How to save energy while maintaining a small carbon footprint is a hot topic receiving worldwide attention. There is now a global effort to control environmental pollution and prevent severe climate fluctuations. There are also attempts to reach agreements between countries on how to best conserve the earth’s limited energy resources. For most people, saving energy means turning off the power whenever it is not needed, taking the bus instead of driving a car, energy recycling, and so on. However, in addition to these adjustments in lifestyle, there is a less noticeable problem of energy efficiency.
According to research by the Electric Power Research Institute (EPRI), motors account for 51 percent of the world’s total energy consumption, at an annual cost of 95 billion US dollars. The energy consumed by other sectors is comparatively lower. Lighting, for example, accounts for 19 percent, cooling and heating 16 percent, and IT 14 percent.
In fact, motors consume the most energy no matter what the scenario in which they are being used, whether it is household or commercial. In 2007, for example, the total electric power consumption of Taiwan was 117.2 billion KWH. Of that 117.2 billion KWH of electric power, motors consumed 82 billion KWH, accounting for 70 percent of the total power consumption. If the energy efficiency of motors can be improved, there could be a significant savings in energy.
This explains why all countries are actively making plans to improve the power efficiency of motor and lighting products.
Figure 1: Motor efficiency regulations from different countries and regions.
Household appliances basically consume power for two purposes: converting electric power into other forms of energy output (lighting, TV), and powering motors (refrigerators, washing machines, air conditioners, fans, vacuum cleaners). Powering motors usually accounts for 70 percent of the total electricity a household consumes. According to research done by the Taiwan Engineering Research Institute, if motors in Taiwan had an improved energy efficiency of 10 percent, there would be an annual energy saving of 10 billion KWH. This would be equivalent to the power generated by a large-scale nuclear facility. If the total annual global production of energy amounts to 20.2 mega KWH, such an improvement would result in energy savings of a whopping 2 mega KWH. This is equivalent to the power generated by 200 large-scale nuclear facilities.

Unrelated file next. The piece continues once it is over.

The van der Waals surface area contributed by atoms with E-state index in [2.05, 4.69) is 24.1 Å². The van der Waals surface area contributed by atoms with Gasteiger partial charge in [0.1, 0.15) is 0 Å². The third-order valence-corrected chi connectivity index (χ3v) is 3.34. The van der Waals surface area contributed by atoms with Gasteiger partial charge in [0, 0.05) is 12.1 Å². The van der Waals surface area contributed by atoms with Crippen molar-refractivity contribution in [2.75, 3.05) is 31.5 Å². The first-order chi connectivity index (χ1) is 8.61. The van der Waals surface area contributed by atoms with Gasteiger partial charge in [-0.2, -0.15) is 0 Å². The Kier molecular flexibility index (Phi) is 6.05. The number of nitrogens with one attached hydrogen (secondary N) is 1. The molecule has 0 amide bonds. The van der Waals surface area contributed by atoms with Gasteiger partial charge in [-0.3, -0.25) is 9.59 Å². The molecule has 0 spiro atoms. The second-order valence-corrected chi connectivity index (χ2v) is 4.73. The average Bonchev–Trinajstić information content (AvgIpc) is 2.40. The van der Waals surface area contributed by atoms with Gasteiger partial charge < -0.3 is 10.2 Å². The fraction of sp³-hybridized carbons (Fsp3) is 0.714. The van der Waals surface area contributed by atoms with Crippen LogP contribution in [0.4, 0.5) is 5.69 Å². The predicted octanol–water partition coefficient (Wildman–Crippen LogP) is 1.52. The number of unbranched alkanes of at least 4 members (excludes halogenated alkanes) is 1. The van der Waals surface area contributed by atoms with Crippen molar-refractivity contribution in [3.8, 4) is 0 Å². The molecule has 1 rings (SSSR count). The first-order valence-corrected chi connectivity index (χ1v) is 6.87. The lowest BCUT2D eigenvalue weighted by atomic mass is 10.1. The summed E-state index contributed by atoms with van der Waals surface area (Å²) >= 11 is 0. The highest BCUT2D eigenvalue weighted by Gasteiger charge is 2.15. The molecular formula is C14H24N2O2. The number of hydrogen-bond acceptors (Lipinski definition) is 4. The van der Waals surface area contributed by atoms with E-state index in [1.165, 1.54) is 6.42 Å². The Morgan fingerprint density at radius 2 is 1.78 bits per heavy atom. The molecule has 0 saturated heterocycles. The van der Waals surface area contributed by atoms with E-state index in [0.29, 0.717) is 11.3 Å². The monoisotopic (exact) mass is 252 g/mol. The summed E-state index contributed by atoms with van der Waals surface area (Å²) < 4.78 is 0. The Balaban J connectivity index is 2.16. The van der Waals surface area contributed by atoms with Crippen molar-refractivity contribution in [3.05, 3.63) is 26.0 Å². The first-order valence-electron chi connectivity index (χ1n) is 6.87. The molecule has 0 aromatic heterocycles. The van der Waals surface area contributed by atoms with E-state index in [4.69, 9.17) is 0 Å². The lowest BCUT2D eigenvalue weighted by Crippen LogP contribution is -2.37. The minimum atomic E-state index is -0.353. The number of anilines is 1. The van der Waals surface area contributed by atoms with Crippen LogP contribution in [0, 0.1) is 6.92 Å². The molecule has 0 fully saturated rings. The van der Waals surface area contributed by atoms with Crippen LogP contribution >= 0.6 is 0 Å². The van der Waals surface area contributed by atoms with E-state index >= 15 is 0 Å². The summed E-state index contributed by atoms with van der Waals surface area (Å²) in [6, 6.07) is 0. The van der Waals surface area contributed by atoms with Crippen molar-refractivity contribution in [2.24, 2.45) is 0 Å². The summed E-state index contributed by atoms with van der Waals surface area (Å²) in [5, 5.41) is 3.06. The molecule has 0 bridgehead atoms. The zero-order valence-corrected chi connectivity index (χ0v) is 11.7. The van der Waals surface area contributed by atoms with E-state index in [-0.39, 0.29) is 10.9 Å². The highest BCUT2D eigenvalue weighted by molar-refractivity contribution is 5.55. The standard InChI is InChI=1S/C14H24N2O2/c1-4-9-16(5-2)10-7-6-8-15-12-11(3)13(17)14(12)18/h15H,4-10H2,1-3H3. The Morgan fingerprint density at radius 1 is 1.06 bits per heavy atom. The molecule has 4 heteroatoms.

AC and DC are the two types of motors used in household appliances. DC can be further categorized as either brushed or brushless DC (BLDC) motors. Considerable breakthroughs have recently been made in both the technology and production of BLDC motors. The BLDC motor offers many advantages such as being noise-free, maintenance-free, and also having a compact size and long lifetime. They also operate with high efficiency, thus making a significant contribution to energy saving and environmental protection.
Compared with AC and brushed DC motors, BLDC motors offer a higher level of technology which in turn delivers a higher value. Given the twin pressures to reduce energy consumption and protect the environment, BLDC motors inevitably becomes the favored option.
||AC Motor is bigger in size and 33%~50% heavier than BLDC Motor
||Limited to the AC frequency (50/60HZ) Non-adjustable
||Stepless Control / Auto adjustment by working temperate
||40°C~45°C due to higher efficiency
Figure 2: BLDC motor advantages over AC motors.
BLDC motors can use two control methods: Trapezoidal Control and Space Vector PWM (SVPWM), of which SVPWM is the most favored by the industry. Space vector PWM
The sinusoidal signals needed for precise motor control require high-resolution encoding. Unfortunately, this approach proves to be very expensive and unrealistic for mainstream applications. The solution for this is the Space Vector PWM.
The functioning of the SVPWM depends on the three-phase waveform generated as it attempts to form a circular rotary field between the rotor and the stator. The controller uses field fluxes generated by different switching modes to approximate the base circular field. The actual field generated is compared to the base circular field, which enables switching control and the creation of the required PWM wave. In a BLDC motor, the controller and the motor are treated as a holistic entity. The SVPWM controller is able to create a constant field amplitude as well as a circular field by approximating to a circular field by means of an internally tangent polygon.